17. A routing machine comprising a tool carrier mounted for movement parallel with a common plane, a cutter spindle on said tool carrier mounted with its axis substantially normal to said common plane and for shifting movement along its axis, a follower concentrically surrounding said cutter spindle in radially spaced relation therewith and mounted with respect thereto for independent movement axially thereof, said follower having fixed concentric relation with said spindle for simultaneous lateral movement therewith upon movement of said tool carrier, remotely controlled means for shifting said follower along the cutter spindle axis, independently operable remotely controlled means on said tool carrier for axially shifting said cutter spindle, and control means for limiting the operation of the last-named means until said follower has been actuated axially towards said common plane.

18. A routing machine comprising a work bed, a frame extending over said work bed, a support member mounted on said frame for rotation on an axis substantially normal to said work bed, remotely controlled motor means for turning said support member on its axis, a routing tool mounted on said support member for independent shifting movement relative thereto in a plane parallel with said work bed, and resiliently yieldable means for normally urging said routing tool to shift laterally with respect to the axis of the said support member during operation of said machine, said routing tool having a rotatable power driven cutter disposed with its axis normal with the surface of said work bed.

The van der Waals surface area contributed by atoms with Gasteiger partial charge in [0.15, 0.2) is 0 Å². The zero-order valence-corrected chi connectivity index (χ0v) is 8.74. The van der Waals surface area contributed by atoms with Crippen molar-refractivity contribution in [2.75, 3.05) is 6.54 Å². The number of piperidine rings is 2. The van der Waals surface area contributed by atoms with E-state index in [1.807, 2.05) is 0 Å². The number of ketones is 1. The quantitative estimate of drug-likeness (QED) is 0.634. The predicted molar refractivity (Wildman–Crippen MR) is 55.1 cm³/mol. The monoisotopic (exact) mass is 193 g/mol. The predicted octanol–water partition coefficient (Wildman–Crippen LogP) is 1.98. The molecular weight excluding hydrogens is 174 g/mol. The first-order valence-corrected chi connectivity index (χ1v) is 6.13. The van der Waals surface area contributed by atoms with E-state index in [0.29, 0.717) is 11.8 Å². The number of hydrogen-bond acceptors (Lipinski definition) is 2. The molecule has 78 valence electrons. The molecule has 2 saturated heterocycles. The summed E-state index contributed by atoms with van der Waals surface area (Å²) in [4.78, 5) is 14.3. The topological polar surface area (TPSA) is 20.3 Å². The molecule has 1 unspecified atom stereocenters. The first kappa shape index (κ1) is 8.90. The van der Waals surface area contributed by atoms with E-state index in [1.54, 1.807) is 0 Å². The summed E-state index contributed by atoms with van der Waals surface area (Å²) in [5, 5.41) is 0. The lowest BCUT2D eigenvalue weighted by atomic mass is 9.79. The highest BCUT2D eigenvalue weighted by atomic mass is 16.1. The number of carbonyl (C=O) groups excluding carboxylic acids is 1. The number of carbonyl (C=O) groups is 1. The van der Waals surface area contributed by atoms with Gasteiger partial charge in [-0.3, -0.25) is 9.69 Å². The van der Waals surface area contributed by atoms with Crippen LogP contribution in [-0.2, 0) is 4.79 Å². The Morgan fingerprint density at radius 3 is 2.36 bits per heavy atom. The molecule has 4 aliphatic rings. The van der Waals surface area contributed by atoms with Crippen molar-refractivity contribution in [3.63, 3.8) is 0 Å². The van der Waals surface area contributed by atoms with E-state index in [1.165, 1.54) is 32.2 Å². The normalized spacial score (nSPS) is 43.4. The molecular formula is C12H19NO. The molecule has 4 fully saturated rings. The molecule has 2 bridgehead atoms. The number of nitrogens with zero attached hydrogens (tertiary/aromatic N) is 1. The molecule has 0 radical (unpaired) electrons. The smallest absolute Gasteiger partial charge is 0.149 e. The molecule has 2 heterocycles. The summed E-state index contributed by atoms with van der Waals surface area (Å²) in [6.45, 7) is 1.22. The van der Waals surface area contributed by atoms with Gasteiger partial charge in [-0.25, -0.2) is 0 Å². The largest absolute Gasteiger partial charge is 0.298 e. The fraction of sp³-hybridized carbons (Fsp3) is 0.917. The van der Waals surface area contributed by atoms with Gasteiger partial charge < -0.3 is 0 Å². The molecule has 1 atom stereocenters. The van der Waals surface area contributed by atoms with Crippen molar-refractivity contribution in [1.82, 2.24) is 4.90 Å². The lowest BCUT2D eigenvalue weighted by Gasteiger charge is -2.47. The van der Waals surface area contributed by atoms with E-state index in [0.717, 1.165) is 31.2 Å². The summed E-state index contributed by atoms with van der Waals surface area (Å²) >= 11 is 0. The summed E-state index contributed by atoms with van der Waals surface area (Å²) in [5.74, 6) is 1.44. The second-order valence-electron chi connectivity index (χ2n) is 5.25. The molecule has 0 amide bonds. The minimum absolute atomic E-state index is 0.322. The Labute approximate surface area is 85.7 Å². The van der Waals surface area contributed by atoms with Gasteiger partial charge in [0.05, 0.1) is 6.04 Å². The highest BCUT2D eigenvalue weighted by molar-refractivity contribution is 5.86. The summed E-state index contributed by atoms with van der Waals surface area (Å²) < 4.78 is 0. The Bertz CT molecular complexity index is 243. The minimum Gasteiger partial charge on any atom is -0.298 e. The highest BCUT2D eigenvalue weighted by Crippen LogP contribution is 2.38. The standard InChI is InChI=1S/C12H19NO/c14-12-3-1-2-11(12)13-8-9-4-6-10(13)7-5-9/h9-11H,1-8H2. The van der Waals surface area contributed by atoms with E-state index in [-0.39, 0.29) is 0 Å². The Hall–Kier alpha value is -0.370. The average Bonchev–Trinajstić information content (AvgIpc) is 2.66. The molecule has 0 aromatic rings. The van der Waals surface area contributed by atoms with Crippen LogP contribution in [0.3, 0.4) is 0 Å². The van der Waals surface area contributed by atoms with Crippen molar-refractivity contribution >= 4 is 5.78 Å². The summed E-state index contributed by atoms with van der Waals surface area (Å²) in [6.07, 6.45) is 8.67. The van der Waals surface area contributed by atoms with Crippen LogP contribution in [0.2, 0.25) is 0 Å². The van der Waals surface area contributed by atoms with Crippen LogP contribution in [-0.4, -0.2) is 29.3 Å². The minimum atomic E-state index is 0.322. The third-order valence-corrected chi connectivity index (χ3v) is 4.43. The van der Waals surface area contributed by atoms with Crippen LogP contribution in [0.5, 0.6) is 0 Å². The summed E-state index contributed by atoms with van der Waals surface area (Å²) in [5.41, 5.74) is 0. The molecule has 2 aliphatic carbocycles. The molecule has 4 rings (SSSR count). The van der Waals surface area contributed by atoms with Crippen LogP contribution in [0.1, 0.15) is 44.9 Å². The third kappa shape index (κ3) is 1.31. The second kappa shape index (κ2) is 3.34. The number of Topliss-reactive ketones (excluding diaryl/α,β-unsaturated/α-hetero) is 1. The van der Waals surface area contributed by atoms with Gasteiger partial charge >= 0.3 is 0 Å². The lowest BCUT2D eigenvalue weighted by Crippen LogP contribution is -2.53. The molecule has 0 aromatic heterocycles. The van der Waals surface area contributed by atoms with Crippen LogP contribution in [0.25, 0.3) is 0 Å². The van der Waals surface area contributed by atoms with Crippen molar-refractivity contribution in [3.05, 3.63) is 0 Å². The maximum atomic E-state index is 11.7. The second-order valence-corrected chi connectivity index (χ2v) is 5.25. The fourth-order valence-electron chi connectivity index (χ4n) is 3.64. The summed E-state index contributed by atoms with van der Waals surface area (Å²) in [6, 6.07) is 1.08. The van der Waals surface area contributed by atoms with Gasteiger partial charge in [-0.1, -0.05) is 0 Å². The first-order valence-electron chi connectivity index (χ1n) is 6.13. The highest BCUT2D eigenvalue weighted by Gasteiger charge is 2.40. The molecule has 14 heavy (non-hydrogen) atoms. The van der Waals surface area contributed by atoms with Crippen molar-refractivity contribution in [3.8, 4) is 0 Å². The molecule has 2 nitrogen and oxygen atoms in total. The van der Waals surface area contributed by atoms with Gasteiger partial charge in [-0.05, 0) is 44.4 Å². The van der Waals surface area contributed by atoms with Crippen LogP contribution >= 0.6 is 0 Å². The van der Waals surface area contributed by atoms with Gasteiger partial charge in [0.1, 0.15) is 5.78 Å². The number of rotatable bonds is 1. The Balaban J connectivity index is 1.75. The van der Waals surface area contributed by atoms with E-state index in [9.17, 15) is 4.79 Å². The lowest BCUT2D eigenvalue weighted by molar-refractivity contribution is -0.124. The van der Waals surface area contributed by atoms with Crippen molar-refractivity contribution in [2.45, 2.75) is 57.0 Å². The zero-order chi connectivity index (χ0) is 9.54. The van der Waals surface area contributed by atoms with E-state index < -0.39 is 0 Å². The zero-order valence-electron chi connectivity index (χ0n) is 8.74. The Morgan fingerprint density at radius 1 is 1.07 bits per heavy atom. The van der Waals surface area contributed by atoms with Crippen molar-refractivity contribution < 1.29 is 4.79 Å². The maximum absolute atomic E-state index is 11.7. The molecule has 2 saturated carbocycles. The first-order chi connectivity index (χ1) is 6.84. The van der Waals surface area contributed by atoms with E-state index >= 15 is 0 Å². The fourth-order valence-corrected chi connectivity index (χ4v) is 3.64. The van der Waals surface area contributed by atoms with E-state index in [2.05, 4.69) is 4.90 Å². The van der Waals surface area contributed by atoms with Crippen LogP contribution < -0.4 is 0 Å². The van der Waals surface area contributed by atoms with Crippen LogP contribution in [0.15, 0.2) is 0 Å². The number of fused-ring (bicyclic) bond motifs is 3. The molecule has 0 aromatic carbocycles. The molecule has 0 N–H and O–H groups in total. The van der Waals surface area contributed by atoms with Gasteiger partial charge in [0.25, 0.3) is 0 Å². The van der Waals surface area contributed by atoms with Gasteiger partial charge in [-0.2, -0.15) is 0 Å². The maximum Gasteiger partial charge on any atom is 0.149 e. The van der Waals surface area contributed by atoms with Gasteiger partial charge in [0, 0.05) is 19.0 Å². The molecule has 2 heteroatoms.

19. A routing machine comprising a work bed element and a frame element extending across said Work bed element in spaced relation therewith, one of said elements being movable relative to the other in a direction parallel with the plane of said work bed element, a support member mounted on said frame element for rotation relative thereto on an axis substantially normal to the plane of said work bed element, a tool carrier mounted on said support member for lateral movement relative to the axis thereof in a direction parallel with the plane of said Work bed element, a routing tool mounted on said tool carrier and having a power driven cutter spindle disposed with its axis substantially normal to the plane of saidwork bed element, motor means for turning said support member on its axis, and resiliently yieldable pressure means for normally urging said tool carrier to shift laterally relative to the support member axis during operation of the machine.

References Cited in the file of this patent UNITED STATES PATENTS 1,237,487 Dickie Aug. 21, 1917 2,026,659 Siebenthaler Jan. 7, 1936 2,069,299 Bartholomew Feb. 2, 1937 2,116,248 Moser May 3, 1938 2,163,345 McMahon et a1 June 20, 1939 2,188,447 Smith Jan. 30, 1940 2,195,108 Graif Mar. 26, 1940 2,252,112 Bailey Aug. 12, 1941 2,445,903 Bentzman July 27, 1948 2,479,588 Dixon Aug. 23, 1949 2,507,982 Krause May 16, 1950 2,569,238 Harber Sept. 25, 1951 2,596,867 Richards May 13, 1952 FOREIGN PATENTS 609,357 Germany Jan. 24, 1935

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Referenced by
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US2958264 *Jan 23, 1957Nov 1, 1960Bendix CorpMethod and machine for generating cam surfaces
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Classifications
U.S. Classification409/97, 409/201
International ClassificationB23Q35/18
Cooperative ClassificationB23Q2735/085, B23Q35/18
European ClassificationB23Q35/18